Park Superintendent James Adams has started spreading the word about the construction expansion of the already named Palo Pinto Mountains State Park, and gave a presentation at the Native Plant Society’s Cross Timbers Chapter meeting Thursday night.

The state began purchasing land for the state park eight years ago and now with help from funding that was approved by the Texas Legislature, the 4,400-acre park is getting closer to a construction date.

“The timeline is very rough this early in the process, but we’re hoping to be able to start the roads as early as next August,” Adams said. “The funding methods for construction include $12.5 million that was appropriated by the legislature and then TxDOT covered the cost of building the roads and then the remaining $8 to $10 million is going to be funded through a partnership with the Texas Parks and Wildlife Foundation. They are the non-profit partners of the Texas Parks and Wildlife Department.”

State parks and historical sites have received about 40 percent of all money generated by a tax on the sale os sporting goods, but that is changing after legislation was filed to allow the entities to received the maximum tax revenue of up to 94 percent. Voters will have to approve the constitutional amendment, which will be on the Nov. 5 ballot, but lawmakers have already earmarked $322 million from the tax revenue for state parks regardless of the election.

“James Adams gave a very good overview of the park’s status,” Native Plant Society Publicity Elizabeth Afflerbach said. “[The] November election — this is a tangential issue. There is a constitutional amendment on the ballot that would lock in allocations of the state sales tax on sporting goods primarily for parks. [Adams] can’t advocate for a political position, but he can explain it. The tax was originally supposed to go for parks, but the [legislature] sometimes kept it in the general fund.”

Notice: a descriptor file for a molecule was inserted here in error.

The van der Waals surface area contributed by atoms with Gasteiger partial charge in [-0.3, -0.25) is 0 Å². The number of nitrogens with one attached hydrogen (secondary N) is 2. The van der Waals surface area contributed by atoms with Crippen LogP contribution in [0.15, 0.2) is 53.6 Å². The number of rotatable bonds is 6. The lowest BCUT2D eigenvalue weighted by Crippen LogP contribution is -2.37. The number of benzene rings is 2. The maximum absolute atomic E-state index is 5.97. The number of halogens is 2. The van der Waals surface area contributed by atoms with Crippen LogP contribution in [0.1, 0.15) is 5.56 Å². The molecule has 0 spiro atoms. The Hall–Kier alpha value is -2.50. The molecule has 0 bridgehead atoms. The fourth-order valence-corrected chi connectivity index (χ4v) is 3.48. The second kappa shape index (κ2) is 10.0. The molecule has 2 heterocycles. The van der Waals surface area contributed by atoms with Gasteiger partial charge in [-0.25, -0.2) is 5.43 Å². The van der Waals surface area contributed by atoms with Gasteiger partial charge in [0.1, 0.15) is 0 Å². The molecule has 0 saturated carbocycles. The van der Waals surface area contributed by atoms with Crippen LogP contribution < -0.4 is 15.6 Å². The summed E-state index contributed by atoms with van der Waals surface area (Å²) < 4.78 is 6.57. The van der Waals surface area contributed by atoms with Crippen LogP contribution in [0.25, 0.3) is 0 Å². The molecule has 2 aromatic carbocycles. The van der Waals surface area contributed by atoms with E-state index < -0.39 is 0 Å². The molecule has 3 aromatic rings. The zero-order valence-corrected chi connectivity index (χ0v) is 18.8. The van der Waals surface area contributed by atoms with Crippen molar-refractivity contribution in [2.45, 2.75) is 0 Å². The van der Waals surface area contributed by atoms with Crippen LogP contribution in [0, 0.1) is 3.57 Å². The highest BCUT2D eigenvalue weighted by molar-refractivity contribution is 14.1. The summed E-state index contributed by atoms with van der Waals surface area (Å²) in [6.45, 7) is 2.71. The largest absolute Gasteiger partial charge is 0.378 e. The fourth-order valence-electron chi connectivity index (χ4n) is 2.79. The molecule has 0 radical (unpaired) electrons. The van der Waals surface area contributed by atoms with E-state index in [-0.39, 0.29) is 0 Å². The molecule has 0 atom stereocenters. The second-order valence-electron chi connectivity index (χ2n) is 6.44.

The new legislation was filed by state Sen. Lois Kolkhorst, R-Brehnam, and state Rep. John P. Cyrier, R-Lockhart.

“We want to ensure that every Texan can take advantage of our state’s great outdoors, and the state has a responsibility to provide for our state parks and historic sites,” Kolkhorst said in a Texas Tribune article. “This is truth in taxation, and it gives these agencies the ability to plan.”

Adams said the parks plans have gained a lot of momentum.

“Some of planned amenities that we’re going to have here include some water and electric camp sites, equestrian camp sites with water and electric, lakeside day-use facilities, ridge top day-use facilities, a rentable pavilion and several miles of multi-use trails,” Adams said. “The interest is such in this park that it’s almost like I don’t have to look for places to go speak. People just send me emails and call me because they want to hear about it, they’re excited about the park and they want to know all they can, and how they can help. It’s really an awesome thing to have folks so interested and so enthused about the park.”

Adams said people have coined a phrase of the park being the “Metroplexes playground,” but said it will be more than that.

“I think it will be, but it will be more than that, this site is going to attract folks from all over the state and I think it will be an amazing thing for the local economy and an amazing thing for the people to get to experience,” Adams said. “I’m from this area, I grew up in Mineral Wells, and I’ve worked in several regions of the state and this, to me, has always been one of the most beautiful parts of the state. You can be driving along [Interstate] 20 from Weatherford and then all of the sudden it’s like you’re in the Hill Country and folks just don’t think about it. They think about west of Fort Worth and think Abilene or Odessa where it’s flatter. I’m excited to be able to show that to folks that may not be familiar with it.”

The TPWD Foundation has set up a webpage for direct donations to Palo Pinto Mountains State Park and can be found by visiting tpwf.org

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